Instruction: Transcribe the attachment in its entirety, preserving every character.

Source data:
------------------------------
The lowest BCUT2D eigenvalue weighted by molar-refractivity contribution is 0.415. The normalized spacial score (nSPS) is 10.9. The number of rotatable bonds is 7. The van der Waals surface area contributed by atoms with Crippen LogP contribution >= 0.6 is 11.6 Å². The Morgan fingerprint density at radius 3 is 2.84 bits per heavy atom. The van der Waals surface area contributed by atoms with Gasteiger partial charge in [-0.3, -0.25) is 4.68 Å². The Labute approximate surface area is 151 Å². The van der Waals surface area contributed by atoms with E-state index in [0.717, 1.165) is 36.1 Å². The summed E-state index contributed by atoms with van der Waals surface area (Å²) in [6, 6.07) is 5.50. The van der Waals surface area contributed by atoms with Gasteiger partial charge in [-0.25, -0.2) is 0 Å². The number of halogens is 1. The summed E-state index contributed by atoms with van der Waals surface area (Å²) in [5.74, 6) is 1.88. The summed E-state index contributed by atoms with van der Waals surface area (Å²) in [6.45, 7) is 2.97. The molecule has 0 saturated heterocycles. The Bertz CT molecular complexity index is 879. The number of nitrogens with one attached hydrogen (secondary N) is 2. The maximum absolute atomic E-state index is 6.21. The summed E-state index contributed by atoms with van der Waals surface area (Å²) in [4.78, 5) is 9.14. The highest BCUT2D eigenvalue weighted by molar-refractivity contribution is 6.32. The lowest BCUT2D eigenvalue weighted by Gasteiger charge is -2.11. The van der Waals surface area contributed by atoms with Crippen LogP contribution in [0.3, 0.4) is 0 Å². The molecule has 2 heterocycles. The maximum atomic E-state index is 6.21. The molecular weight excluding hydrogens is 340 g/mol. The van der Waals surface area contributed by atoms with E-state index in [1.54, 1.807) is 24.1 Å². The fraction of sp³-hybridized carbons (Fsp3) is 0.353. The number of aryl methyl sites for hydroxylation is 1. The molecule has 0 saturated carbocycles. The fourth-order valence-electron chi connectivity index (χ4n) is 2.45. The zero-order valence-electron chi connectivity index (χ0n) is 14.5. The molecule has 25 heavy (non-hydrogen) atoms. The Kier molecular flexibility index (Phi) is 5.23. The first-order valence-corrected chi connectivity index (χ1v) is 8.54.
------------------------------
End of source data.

The lowest BCUT2D eigenvalue weighted by molar-refractivity contribution is 0.415. The normalized spacial score (nSPS) is 10.9. The number of rotatable bonds is 7. The van der Waals surface area contributed by atoms with Crippen LogP contribution >= 0.6 is 11.6 Å². The Morgan fingerprint density at radius 3 is 2.84 bits per heavy atom. The van der Waals surface area contributed by atoms with Gasteiger partial charge in [-0.3, -0.25) is 4.68 Å². The Labute approximate surface area is 151 Å². The van der Waals surface area contributed by atoms with E-state index in [0.717, 1.165) is 36.1 Å². The summed E-state index contributed by atoms with van der Waals surface area (Å²) in [6, 6.07) is 5.50. The van der Waals surface area contributed by atoms with Gasteiger partial charge in [-0.25, -0.2) is 0 Å². The number of halogens is 1. The summed E-state index contributed by atoms with van der Waals surface area (Å²) in [5.74, 6) is 1.88. The summed E-state index contributed by atoms with van der Waals surface area (Å²) in [6.45, 7) is 2.97. The molecule has 0 saturated heterocycles. The Bertz CT molecular complexity index is 879. The number of nitrogens with one attached hydrogen (secondary N) is 2. The maximum absolute atomic E-state index is 6.21. The summed E-state index contributed by atoms with van der Waals surface area (Å²) in [4.78, 5) is 9.14. The highest BCUT2D eigenvalue weighted by molar-refractivity contribution is 6.32. The lowest BCUT2D eigenvalue weighted by Gasteiger charge is -2.11. The van der Waals surface area contributed by atoms with Crippen LogP contribution in [0.3, 0.4) is 0 Å². The molecule has 2 heterocycles. The maximum atomic E-state index is 6.21. The molecular weight excluding hydrogens is 340 g/mol. The van der Waals surface area contributed by atoms with E-state index in [1.54, 1.807) is 24.1 Å². The fraction of sp³-hybridized carbons (Fsp3) is 0.353. The number of aryl methyl sites for hydroxylation is 1. The molecule has 0 saturated carbocycles. The fourth-order valence-electron chi connectivity index (χ4n) is 2.45. The zero-order valence-electron chi connectivity index (χ0n) is 14.5. The molecule has 25 heavy (non-hydrogen) atoms. The Kier molecular flexibility index (Phi) is 5.23. The first-order valence-corrected chi connectivity index (χ1v) is 8.54.